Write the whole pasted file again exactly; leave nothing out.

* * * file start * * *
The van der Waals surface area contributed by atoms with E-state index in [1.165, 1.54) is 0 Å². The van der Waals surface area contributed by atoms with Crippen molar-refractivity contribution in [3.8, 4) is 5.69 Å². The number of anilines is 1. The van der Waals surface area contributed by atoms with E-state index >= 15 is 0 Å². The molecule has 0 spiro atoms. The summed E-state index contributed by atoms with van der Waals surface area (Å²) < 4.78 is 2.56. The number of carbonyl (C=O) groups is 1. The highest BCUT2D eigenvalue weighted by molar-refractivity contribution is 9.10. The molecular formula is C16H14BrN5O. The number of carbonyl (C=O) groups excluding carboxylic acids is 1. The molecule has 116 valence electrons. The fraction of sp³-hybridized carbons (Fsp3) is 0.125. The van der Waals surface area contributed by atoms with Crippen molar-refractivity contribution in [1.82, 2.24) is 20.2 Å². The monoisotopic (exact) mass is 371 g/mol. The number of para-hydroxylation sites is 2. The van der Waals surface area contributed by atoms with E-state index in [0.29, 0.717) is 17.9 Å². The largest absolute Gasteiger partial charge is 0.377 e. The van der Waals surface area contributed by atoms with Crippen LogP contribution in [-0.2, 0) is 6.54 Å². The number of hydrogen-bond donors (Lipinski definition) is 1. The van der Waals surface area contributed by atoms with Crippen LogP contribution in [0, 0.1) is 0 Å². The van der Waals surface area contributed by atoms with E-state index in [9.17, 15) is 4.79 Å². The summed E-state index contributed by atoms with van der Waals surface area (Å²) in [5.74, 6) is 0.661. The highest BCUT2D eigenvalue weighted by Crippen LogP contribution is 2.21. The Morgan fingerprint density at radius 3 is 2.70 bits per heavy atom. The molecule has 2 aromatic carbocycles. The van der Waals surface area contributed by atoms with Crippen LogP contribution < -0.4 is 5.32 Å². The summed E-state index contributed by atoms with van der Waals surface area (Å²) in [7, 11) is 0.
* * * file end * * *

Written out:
The van der Waals surface area contributed by atoms with E-state index in [1.165, 1.54) is 0 Å². The van der Waals surface area contributed by atoms with Crippen molar-refractivity contribution in [3.8, 4) is 5.69 Å². The number of anilines is 1. The van der Waals surface area contributed by atoms with E-state index >= 15 is 0 Å². The molecule has 0 spiro atoms. The summed E-state index contributed by atoms with van der Waals surface area (Å²) < 4.78 is 2.56. The number of carbonyl (C=O) groups is 1. The highest BCUT2D eigenvalue weighted by molar-refractivity contribution is 9.10. The molecular formula is C16H14BrN5O. The number of carbonyl (C=O) groups excluding carboxylic acids is 1. The molecule has 116 valence electrons. The fraction of sp³-hybridized carbons (Fsp3) is 0.125. The van der Waals surface area contributed by atoms with Crippen molar-refractivity contribution in [1.82, 2.24) is 20.2 Å². The monoisotopic (exact) mass is 371 g/mol. The number of para-hydroxylation sites is 2. The van der Waals surface area contributed by atoms with E-state index in [0.29, 0.717) is 17.9 Å². The largest absolute Gasteiger partial charge is 0.377 e. The van der Waals surface area contributed by atoms with Crippen LogP contribution in [-0.2, 0) is 6.54 Å². The number of hydrogen-bond donors (Lipinski definition) is 1. The van der Waals surface area contributed by atoms with Crippen LogP contribution in [0, 0.1) is 0 Å². The van der Waals surface area contributed by atoms with E-state index in [9.17, 15) is 4.79 Å². The summed E-state index contributed by atoms with van der Waals surface area (Å²) in [5.74, 6) is 0.661. The highest BCUT2D eigenvalue weighted by Crippen LogP contribution is 2.21. The Morgan fingerprint density at radius 3 is 2.70 bits per heavy atom. The molecule has 2 aromatic carbocycles. The van der Waals surface area contributed by atoms with Crippen LogP contribution < -0.4 is 5.32 Å². The summed E-state index contributed by atoms with van der Waals surface area (Å²) in [7, 11) is 0.